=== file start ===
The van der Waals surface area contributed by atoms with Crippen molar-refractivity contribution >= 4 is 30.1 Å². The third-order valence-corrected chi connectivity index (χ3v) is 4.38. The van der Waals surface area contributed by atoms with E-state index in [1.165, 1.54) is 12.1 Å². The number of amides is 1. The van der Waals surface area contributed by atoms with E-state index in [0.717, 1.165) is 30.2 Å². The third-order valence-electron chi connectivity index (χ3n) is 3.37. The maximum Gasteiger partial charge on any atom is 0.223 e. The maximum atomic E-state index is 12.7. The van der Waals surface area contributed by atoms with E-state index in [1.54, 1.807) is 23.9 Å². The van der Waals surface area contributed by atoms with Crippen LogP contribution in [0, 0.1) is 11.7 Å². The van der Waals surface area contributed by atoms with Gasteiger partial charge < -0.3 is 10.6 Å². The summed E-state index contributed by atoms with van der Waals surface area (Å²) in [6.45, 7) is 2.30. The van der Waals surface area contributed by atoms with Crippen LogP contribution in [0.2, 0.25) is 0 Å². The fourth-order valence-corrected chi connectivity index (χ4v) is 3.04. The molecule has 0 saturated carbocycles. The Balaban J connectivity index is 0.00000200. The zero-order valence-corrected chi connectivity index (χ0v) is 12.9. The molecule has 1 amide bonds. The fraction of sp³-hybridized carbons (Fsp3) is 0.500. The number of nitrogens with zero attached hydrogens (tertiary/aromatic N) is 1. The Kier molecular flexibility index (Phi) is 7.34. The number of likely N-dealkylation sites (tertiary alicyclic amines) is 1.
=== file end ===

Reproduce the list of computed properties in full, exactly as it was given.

The van der Waals surface area contributed by atoms with Crippen molar-refractivity contribution >= 4 is 30.1 Å². The third-order valence-corrected chi connectivity index (χ3v) is 4.38. The van der Waals surface area contributed by atoms with E-state index in [1.165, 1.54) is 12.1 Å². The number of amides is 1. The van der Waals surface area contributed by atoms with E-state index in [0.717, 1.165) is 30.2 Å². The third-order valence-electron chi connectivity index (χ3n) is 3.37. The maximum Gasteiger partial charge on any atom is 0.223 e. The maximum atomic E-state index is 12.7. The van der Waals surface area contributed by atoms with E-state index in [1.54, 1.807) is 23.9 Å². The van der Waals surface area contributed by atoms with Crippen LogP contribution in [0, 0.1) is 11.7 Å². The van der Waals surface area contributed by atoms with Gasteiger partial charge < -0.3 is 10.6 Å². The summed E-state index contributed by atoms with van der Waals surface area (Å²) in [6.45, 7) is 2.30. The van der Waals surface area contributed by atoms with Crippen LogP contribution in [0.2, 0.25) is 0 Å². The fourth-order valence-corrected chi connectivity index (χ4v) is 3.04. The molecule has 0 saturated carbocycles. The Balaban J connectivity index is 0.00000200. The zero-order valence-corrected chi connectivity index (χ0v) is 12.9. The molecule has 1 amide bonds. The fraction of sp³-hybridized carbons (Fsp3) is 0.500. The number of nitrogens with zero attached hydrogens (tertiary/aromatic N) is 1. The Kier molecular flexibility index (Phi) is 7.34. The number of likely N-dealkylation sites (tertiary alicyclic amines) is 1.